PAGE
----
Acclaimed TV writer Paul Abbott has had a hand in other dramas like 2012’s transsexual hitman series, Hit and Miss, starring Chloë Sevigny, but it is over a decade since he created his landmark hit Shameless.
Much like Steptoe and Son or Only Fools and Horses, Shameless was a generation-defining class comedy, so successful that it has become a kind of shorthand for describing feckless behaviour in deprived circumstances.
Those missing the series' dramatic intensity, salty humour and larger-than-life characters like Frank Gallagher will welcome Abbott’s new work, No Offence. While most of the cast of Shameless spent a good part of their time trying to outwit the law, No Offence jumps across the legal divide to a Manchester police department headed by the matriarchal DI Vivienne Deering (the ever-superb Joanna Scanlan).
These cops are as filthily funny and morally compromised as the residents of Shameless’s Chatsworth estate. Abbott, who has bipolar disorder and once went to see a hypnotist to try and stop ideas proliferating in his head, creates TV that looks like a Bruegel painting, bursting with a kind of ugly yet eviscerating cheek-by-jowl intensity that can at first feel overwhelming.
No detail is left unembellished. Within the opening minutes, DC Dinah Kowalska (Elaine Cassidy) has thrown her boyfriend out of a taxi, crutches first, before giving chase to a suspect who is not just run over but has his head graphically crushed under a bus. Then, for fun, she visits an autopsy where the head of a women and dog have been fused in a motorway pile-up. The crash, it transpires, came about because the driver’s Jack Russell jumped into her lap to steal the Maltesters she was eating; she also suffered stomach problems from injesting dog semen.
In Abbott’s hands, nothing is too much. And although much of the action in the station occurs in the lavatories, what saves No Offence from being exhaustingly grotesque are its underlying warmth and humanity – and punchlines that come straight from stand-up comedy.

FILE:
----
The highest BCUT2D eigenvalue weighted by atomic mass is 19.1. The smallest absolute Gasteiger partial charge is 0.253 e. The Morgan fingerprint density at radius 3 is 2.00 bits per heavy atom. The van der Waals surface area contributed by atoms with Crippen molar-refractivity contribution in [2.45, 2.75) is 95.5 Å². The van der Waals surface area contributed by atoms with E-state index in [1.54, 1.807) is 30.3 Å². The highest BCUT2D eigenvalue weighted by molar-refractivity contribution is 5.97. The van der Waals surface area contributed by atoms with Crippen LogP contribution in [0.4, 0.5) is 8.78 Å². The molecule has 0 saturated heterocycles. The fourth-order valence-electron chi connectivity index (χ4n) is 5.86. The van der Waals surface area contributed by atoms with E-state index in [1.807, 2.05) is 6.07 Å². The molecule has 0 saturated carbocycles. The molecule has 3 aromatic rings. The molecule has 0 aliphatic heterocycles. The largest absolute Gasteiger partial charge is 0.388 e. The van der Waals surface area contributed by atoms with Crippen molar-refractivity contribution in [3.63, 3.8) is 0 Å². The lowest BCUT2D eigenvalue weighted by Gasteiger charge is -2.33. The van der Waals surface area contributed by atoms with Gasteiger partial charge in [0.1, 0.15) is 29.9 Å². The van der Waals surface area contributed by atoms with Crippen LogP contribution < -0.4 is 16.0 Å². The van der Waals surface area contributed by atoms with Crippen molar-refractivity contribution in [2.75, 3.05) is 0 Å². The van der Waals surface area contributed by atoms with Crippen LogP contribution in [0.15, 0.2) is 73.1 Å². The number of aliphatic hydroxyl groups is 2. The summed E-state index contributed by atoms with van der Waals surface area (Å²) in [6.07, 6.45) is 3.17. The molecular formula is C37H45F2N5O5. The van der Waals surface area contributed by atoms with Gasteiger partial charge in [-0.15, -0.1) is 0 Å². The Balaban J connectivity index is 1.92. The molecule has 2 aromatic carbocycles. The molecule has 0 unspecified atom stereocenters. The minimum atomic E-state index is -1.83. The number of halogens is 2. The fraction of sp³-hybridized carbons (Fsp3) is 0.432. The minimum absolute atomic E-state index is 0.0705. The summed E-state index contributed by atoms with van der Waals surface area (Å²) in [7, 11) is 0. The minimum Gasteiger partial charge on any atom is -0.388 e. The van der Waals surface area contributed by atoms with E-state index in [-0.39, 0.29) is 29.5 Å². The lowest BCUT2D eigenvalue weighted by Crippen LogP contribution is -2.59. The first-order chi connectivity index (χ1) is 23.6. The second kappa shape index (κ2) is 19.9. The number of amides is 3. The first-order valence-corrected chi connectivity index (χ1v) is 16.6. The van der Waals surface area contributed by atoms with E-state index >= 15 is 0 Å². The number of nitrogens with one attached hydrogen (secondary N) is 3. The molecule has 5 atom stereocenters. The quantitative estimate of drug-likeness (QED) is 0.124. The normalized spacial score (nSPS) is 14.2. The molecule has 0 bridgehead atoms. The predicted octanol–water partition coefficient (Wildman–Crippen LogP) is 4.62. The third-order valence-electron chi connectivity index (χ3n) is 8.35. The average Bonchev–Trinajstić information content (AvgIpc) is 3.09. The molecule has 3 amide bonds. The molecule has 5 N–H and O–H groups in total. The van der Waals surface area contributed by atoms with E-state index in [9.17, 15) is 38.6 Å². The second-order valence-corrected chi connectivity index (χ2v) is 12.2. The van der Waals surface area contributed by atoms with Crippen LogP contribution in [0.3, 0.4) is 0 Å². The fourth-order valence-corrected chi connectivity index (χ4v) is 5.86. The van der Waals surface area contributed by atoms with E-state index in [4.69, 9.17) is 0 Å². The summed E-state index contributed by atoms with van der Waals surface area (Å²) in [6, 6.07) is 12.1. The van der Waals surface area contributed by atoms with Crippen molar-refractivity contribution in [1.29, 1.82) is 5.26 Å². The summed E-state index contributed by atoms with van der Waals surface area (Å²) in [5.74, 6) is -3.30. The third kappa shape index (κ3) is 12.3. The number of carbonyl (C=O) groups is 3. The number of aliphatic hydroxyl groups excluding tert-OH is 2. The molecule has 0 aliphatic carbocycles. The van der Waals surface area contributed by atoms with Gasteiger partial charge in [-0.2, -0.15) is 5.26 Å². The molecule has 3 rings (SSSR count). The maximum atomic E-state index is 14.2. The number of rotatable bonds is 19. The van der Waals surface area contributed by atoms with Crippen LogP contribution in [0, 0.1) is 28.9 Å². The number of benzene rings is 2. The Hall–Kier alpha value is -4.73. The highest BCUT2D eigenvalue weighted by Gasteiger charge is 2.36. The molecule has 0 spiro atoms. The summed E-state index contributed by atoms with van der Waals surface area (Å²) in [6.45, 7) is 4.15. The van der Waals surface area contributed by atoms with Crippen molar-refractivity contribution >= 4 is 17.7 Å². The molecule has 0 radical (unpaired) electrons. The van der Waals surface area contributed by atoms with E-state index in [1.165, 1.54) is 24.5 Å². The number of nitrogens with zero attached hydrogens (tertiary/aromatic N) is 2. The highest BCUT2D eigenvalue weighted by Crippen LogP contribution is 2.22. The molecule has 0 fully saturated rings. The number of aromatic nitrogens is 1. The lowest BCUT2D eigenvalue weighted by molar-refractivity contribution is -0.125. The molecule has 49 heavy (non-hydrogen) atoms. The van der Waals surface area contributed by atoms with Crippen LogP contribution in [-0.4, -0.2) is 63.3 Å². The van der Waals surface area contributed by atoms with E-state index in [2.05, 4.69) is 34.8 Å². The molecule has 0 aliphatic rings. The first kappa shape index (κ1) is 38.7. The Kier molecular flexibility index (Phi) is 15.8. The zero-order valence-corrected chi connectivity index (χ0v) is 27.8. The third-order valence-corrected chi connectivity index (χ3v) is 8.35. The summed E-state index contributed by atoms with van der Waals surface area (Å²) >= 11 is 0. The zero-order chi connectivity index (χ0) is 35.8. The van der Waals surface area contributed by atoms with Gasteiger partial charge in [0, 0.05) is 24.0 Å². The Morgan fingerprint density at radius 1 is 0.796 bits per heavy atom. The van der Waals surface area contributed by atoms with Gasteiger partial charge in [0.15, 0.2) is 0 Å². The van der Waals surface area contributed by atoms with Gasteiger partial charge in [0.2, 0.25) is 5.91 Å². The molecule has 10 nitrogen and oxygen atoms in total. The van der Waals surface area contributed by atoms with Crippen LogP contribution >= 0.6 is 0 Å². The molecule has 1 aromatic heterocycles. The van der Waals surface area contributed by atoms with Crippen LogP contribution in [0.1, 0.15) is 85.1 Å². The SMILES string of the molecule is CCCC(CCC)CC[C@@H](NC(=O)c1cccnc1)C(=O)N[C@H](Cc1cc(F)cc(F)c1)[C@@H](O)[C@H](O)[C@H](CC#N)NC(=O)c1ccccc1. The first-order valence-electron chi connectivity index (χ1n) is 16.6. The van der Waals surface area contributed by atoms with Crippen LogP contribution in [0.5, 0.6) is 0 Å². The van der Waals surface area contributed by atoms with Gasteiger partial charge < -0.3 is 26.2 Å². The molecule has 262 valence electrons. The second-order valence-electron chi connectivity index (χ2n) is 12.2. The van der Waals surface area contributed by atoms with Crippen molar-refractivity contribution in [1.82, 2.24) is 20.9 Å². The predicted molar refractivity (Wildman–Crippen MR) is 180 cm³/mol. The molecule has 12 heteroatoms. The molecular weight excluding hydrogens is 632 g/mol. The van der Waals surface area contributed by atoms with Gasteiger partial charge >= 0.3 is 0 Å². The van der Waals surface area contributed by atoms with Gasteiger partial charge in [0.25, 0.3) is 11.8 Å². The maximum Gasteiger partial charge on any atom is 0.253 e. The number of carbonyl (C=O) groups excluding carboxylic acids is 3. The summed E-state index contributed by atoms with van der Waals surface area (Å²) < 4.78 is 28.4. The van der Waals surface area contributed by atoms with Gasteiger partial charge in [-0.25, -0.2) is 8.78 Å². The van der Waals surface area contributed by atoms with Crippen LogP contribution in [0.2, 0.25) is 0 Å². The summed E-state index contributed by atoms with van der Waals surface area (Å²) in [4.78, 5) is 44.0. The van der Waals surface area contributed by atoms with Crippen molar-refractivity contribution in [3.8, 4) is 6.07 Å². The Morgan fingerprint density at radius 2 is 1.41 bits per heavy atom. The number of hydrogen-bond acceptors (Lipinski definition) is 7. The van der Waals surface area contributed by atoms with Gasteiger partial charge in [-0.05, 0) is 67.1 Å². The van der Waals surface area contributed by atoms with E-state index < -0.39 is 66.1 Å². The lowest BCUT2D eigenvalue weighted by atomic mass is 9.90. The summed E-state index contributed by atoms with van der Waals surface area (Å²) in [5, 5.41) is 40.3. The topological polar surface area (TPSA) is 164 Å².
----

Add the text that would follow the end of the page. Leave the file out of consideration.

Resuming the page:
When Kowlaska and Deering are interrogating a teenager high on drugs about whether her parents flew on holiday with Ryanair or Easyjet, the girl replies, “Easyjet. Dad’s been phobic about trumpets since Afghanistan.”
Abbott’s ambitions and empathy for the police force are tangible, but he also continues to embrace communities on the margins of society. When it looks like a serial killer is targeting women with Down’s syndrome, rather than tack on the disability to add novelty value to the victims, Abbott uses it to foreground the prejudices around sex and intelligence that face those with the condition. And much like Shameless, the concept of family is still at the heart of how the characters relate to each other.
Certain crime show clichés persist – forensics yet again hold the magic key that can unlock any case – and Abbott’s style has been copied so often that its shock value has diminished over time. But overall, No Offence is pacy and provocative, while still emotionally deep enough to make you care.
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